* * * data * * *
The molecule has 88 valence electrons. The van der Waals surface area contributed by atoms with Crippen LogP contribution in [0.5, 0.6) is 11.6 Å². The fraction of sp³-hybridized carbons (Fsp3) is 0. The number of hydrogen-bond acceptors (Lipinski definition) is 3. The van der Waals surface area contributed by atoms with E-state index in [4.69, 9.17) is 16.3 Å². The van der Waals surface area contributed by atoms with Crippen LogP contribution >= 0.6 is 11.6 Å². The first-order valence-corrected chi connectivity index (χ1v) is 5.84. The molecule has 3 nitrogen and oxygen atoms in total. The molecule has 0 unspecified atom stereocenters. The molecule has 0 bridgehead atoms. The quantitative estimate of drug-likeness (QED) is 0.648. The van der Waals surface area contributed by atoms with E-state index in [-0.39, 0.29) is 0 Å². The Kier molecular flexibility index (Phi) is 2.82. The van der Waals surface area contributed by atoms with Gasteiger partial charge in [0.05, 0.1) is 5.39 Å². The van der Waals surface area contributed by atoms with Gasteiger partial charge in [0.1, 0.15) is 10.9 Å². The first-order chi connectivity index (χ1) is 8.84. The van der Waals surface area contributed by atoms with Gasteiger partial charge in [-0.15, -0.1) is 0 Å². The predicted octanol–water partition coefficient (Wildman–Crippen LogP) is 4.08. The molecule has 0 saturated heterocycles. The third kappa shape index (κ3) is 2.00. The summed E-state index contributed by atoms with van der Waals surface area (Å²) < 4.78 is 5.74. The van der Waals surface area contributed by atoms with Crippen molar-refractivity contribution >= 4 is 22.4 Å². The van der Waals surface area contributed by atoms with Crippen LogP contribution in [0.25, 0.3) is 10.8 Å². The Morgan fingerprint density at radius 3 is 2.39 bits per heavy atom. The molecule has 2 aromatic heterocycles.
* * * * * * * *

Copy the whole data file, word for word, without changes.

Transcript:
The molecule has 88 valence electrons. The van der Waals surface area contributed by atoms with Crippen LogP contribution in [0.5, 0.6) is 11.6 Å². The fraction of sp³-hybridized carbons (Fsp3) is 0. The number of hydrogen-bond acceptors (Lipinski definition) is 3. The van der Waals surface area contributed by atoms with E-state index in [4.69, 9.17) is 16.3 Å². The van der Waals surface area contributed by atoms with Crippen LogP contribution >= 0.6 is 11.6 Å². The first-order valence-corrected chi connectivity index (χ1v) is 5.84. The molecule has 3 nitrogen and oxygen atoms in total. The molecule has 0 unspecified atom stereocenters. The molecule has 0 bridgehead atoms. The quantitative estimate of drug-likeness (QED) is 0.648. The van der Waals surface area contributed by atoms with E-state index in [-0.39, 0.29) is 0 Å². The Kier molecular flexibility index (Phi) is 2.82. The van der Waals surface area contributed by atoms with Gasteiger partial charge in [0.05, 0.1) is 5.39 Å². The van der Waals surface area contributed by atoms with Gasteiger partial charge in [0.1, 0.15) is 10.9 Å². The first-order chi connectivity index (χ1) is 8.84. The van der Waals surface area contributed by atoms with Gasteiger partial charge in [-0.15, -0.1) is 0 Å². The predicted octanol–water partition coefficient (Wildman–Crippen LogP) is 4.08. The molecule has 0 saturated heterocycles. The third kappa shape index (κ3) is 2.00. The summed E-state index contributed by atoms with van der Waals surface area (Å²) < 4.78 is 5.74. The van der Waals surface area contributed by atoms with Crippen molar-refractivity contribution >= 4 is 22.4 Å². The van der Waals surface area contributed by atoms with Crippen LogP contribution in [0.25, 0.3) is 10.8 Å². The Morgan fingerprint density at radius 3 is 2.39 bits per heavy atom. The molecule has 2 aromatic heterocycles.